Trees have numerous functions. They provide oxygen and shade, but also filter fine dust, reduce noise, and protect us from heat and rainfall. For a modern city tree management invokes also significant costs and risk management (by dropping branches, falling over, hampering traffic, shedding leaves, etc.).
Tree information is an important element in rational tree management. It is not easy to keep this information up-to-date, also given the fact that trees grow, die, are hit by cars, etc. Once tree information has been collected, frequent updating is necessary.
Satellite earth observation may help tree specialists in collecting information effectively on tree presence, height and crown size. Also satellite positioning can be of value in field inspections. Both techniques can be of value in producing a first version of a ‘tree register’ but just as well in keeping the information in the tree register up-to-date. The objective of this feasibility study was to design, test and validate a service and system, using satellite data to demonstrate its capabilities in providing tree information.
Users and their needs
Several potential customer organization have been contributing in providing field data and user requirement information. Their interests are:
- To learn the ability of satellite Earth Observation data to update or to populate the cities’ tree register, in particular in measuring tree height and crown size;
- To learn if and how this data can be used in mobile devices to support ground officers;
- To evaluate whether satellite services can compete with existing alternatives and or how they can be integrated with each other;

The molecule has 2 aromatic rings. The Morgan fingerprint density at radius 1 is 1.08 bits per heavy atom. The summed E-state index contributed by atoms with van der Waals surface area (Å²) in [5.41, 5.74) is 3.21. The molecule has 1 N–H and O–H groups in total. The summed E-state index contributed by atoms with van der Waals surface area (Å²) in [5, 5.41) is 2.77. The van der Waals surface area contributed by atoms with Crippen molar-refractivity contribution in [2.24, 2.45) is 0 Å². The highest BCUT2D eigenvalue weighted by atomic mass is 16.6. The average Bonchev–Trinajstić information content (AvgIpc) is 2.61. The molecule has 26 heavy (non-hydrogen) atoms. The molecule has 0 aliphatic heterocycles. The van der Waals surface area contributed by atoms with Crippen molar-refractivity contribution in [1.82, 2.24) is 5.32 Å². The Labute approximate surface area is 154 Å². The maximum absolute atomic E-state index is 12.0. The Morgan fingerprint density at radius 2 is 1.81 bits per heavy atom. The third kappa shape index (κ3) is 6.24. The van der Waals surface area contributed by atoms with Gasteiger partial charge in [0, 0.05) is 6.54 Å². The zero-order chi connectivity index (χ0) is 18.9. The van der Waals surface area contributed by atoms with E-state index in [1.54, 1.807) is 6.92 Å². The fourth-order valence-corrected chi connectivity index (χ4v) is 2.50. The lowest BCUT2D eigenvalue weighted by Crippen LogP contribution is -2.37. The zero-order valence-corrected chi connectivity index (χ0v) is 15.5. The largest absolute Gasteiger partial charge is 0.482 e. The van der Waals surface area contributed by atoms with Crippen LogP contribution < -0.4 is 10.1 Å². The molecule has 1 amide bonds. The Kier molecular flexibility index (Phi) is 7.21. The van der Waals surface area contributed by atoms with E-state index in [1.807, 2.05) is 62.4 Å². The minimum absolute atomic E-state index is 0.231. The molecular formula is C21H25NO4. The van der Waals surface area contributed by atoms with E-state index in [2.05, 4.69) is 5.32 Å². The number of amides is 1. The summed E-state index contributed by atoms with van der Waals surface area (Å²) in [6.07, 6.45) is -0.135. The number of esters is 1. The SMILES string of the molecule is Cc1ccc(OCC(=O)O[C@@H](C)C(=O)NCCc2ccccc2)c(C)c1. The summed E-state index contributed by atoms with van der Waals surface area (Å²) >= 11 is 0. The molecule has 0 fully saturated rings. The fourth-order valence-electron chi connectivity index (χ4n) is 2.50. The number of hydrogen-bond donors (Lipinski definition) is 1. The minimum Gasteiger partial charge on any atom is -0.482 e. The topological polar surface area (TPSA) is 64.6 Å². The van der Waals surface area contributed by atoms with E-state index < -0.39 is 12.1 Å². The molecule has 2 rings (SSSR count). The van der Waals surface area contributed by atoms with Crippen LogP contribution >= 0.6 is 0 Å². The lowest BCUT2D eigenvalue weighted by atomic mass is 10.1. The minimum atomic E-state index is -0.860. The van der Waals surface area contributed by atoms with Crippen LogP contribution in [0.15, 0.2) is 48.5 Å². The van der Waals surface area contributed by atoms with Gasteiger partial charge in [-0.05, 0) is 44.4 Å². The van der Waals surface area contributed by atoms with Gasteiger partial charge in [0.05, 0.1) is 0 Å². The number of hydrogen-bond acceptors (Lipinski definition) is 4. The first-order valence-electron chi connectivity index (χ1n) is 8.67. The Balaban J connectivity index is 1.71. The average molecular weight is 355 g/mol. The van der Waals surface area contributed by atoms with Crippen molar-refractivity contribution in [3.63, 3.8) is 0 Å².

- To understand how an information service can be of value to other stakeholders, and how its financing and governance can be arranged;
To learn whether an information service can help to increase transparency, accountability and involvement of citizens in ‘green city management’.
Service/ system concept
The service and system have been derived from the user needs. Three groups of services have been identified during the study:
- From satellite stereo imagery to detect tree height and tree crown.
- Make use of field inspections to provide stem position and other information using GNSS-based positioning. Other tree information refers to species, age, health, diseases, risks and habitat conditions.
- The possibility of adding more value to the data by trying to identify tree species from the imagery e.g. when invasive plants need to be identified and mapped.
Figure 1. TRISS Service and system design.
Space Added Value
The principal space added value is that by looking from above an overview is obtained that can be processed into relevant tree information. The overview enables efficient field data collection. To obtain a second overview a year later is easily repeatable, which enables efficient detection of changes. The fact that satellite derived information can be provided quickly after collection immensely enhances the relation between fieldwork and imagery.
GNSS-positioning permits to match the tree identified on a satellite image and collect field data on the correct tree.
The feasibility study ran between September 2015 and May 2016. The conclusions on TRISS feasibility are generally positive on their potential for so-called “Smarter Cities.” The project showed that by processing the stereo satellite images that a good proportion of trees can be geo-located from space. This technique cannot totally replace fieldwork (e.g. the need to positively identify tree type or survey small trees) but the overview and detail as well as the visual nature of the result can be very valuable when carrying out fieldwork and enhance its effectiveness.
A demonstration project will be defined in the coming months. In the Figures below an example is given of identified tree crowns in Amsterdam and of fieldwork carried out in Ireland.
Figure 2. Automatically extracted tree crowns in green projected over the satellite image. Vegetation has been coloured red to enhance visualisation (false colour combination). © NEO
Figure 3: Checking Breast-Height © ICON
Figure 4: Measuring the diameter at breast height (DBH) of the tree © ICON